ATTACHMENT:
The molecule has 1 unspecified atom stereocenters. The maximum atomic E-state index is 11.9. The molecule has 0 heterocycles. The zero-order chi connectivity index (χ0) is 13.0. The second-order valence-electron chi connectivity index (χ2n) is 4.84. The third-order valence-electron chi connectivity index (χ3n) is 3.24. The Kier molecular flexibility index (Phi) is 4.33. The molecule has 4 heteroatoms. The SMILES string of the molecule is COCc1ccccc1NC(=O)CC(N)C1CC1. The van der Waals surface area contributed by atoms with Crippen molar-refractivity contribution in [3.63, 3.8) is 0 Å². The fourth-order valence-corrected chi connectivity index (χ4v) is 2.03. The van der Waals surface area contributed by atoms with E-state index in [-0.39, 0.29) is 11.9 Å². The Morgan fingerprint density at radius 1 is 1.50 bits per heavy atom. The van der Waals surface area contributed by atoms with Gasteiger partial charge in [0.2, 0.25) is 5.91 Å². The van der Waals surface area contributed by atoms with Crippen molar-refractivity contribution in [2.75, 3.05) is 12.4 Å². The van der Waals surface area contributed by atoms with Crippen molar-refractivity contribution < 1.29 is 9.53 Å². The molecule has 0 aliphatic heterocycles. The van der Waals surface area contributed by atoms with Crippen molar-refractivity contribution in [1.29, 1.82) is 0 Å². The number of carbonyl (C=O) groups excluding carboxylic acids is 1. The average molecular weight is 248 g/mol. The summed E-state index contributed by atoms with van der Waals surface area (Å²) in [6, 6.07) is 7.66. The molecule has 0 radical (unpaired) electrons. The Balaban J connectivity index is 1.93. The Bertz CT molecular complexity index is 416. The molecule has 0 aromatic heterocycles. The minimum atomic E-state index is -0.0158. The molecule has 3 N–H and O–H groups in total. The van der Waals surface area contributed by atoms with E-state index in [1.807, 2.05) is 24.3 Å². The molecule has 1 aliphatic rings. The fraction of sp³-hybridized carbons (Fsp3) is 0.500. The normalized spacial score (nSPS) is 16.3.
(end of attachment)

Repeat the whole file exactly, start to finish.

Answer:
The molecule has 1 unspecified atom stereocenters. The maximum atomic E-state index is 11.9. The molecule has 0 heterocycles. The zero-order chi connectivity index (χ0) is 13.0. The second-order valence-electron chi connectivity index (χ2n) is 4.84. The third-order valence-electron chi connectivity index (χ3n) is 3.24. The Kier molecular flexibility index (Phi) is 4.33. The molecule has 4 heteroatoms. The SMILES string of the molecule is COCc1ccccc1NC(=O)CC(N)C1CC1. The van der Waals surface area contributed by atoms with Crippen molar-refractivity contribution in [3.63, 3.8) is 0 Å². The fourth-order valence-corrected chi connectivity index (χ4v) is 2.03. The van der Waals surface area contributed by atoms with E-state index in [-0.39, 0.29) is 11.9 Å². The Morgan fingerprint density at radius 1 is 1.50 bits per heavy atom. The van der Waals surface area contributed by atoms with Gasteiger partial charge in [0.2, 0.25) is 5.91 Å². The van der Waals surface area contributed by atoms with Crippen molar-refractivity contribution in [2.75, 3.05) is 12.4 Å². The van der Waals surface area contributed by atoms with Crippen molar-refractivity contribution < 1.29 is 9.53 Å². The molecule has 0 aliphatic heterocycles. The van der Waals surface area contributed by atoms with Crippen molar-refractivity contribution in [1.29, 1.82) is 0 Å². The number of carbonyl (C=O) groups excluding carboxylic acids is 1. The average molecular weight is 248 g/mol. The summed E-state index contributed by atoms with van der Waals surface area (Å²) in [6, 6.07) is 7.66. The molecule has 0 radical (unpaired) electrons. The Balaban J connectivity index is 1.93. The Bertz CT molecular complexity index is 416. The molecule has 0 aromatic heterocycles. The minimum atomic E-state index is -0.0158. The molecule has 3 N–H and O–H groups in total. The van der Waals surface area contributed by atoms with E-state index in [1.807, 2.05) is 24.3 Å². The molecule has 1 aliphatic rings. The fraction of sp³-hybridized carbons (Fsp3) is 0.500. The normalized spacial score (nSPS) is 16.3.